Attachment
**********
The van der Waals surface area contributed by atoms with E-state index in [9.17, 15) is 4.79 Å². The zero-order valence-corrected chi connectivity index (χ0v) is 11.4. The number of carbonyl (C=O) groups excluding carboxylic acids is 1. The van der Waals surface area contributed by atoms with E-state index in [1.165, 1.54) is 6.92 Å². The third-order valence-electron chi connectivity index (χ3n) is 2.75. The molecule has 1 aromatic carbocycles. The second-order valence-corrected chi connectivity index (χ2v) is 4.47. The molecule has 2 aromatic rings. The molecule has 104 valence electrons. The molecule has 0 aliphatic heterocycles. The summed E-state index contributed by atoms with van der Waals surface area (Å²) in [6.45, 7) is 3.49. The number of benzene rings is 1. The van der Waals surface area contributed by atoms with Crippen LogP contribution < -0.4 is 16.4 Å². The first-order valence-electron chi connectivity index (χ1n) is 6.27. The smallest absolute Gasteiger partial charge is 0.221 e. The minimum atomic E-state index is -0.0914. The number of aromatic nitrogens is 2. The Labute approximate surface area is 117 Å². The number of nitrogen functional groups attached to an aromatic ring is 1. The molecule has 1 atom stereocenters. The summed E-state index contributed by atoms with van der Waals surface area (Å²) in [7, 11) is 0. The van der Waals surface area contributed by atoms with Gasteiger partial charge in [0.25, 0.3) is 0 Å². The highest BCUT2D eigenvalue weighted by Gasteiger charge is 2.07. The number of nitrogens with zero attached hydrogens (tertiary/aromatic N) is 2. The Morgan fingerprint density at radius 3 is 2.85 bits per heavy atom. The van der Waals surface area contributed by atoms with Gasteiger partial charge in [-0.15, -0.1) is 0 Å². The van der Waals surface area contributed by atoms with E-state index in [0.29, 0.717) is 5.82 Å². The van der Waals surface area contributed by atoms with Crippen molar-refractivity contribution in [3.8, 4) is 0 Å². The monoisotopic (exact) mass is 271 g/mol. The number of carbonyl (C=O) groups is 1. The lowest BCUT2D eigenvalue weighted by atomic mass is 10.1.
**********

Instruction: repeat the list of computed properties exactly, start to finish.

The van der Waals surface area contributed by atoms with E-state index in [9.17, 15) is 4.79 Å². The zero-order valence-corrected chi connectivity index (χ0v) is 11.4. The number of carbonyl (C=O) groups excluding carboxylic acids is 1. The van der Waals surface area contributed by atoms with E-state index in [1.165, 1.54) is 6.92 Å². The third-order valence-electron chi connectivity index (χ3n) is 2.75. The molecule has 1 aromatic carbocycles. The second-order valence-corrected chi connectivity index (χ2v) is 4.47. The molecule has 2 aromatic rings. The molecule has 104 valence electrons. The molecule has 0 aliphatic heterocycles. The summed E-state index contributed by atoms with van der Waals surface area (Å²) in [6.45, 7) is 3.49. The number of benzene rings is 1. The van der Waals surface area contributed by atoms with Crippen LogP contribution < -0.4 is 16.4 Å². The first-order valence-electron chi connectivity index (χ1n) is 6.27. The smallest absolute Gasteiger partial charge is 0.221 e. The minimum atomic E-state index is -0.0914. The number of aromatic nitrogens is 2. The Labute approximate surface area is 117 Å². The number of nitrogen functional groups attached to an aromatic ring is 1. The molecule has 1 atom stereocenters. The summed E-state index contributed by atoms with van der Waals surface area (Å²) in [7, 11) is 0. The van der Waals surface area contributed by atoms with Gasteiger partial charge in [0.25, 0.3) is 0 Å². The highest BCUT2D eigenvalue weighted by Gasteiger charge is 2.07. The number of nitrogens with zero attached hydrogens (tertiary/aromatic N) is 2. The Morgan fingerprint density at radius 3 is 2.85 bits per heavy atom. The van der Waals surface area contributed by atoms with Gasteiger partial charge in [-0.15, -0.1) is 0 Å². The van der Waals surface area contributed by atoms with E-state index in [0.29, 0.717) is 5.82 Å². The van der Waals surface area contributed by atoms with Crippen molar-refractivity contribution in [3.8, 4) is 0 Å². The monoisotopic (exact) mass is 271 g/mol. The number of carbonyl (C=O) groups is 1. The lowest BCUT2D eigenvalue weighted by atomic mass is 10.1.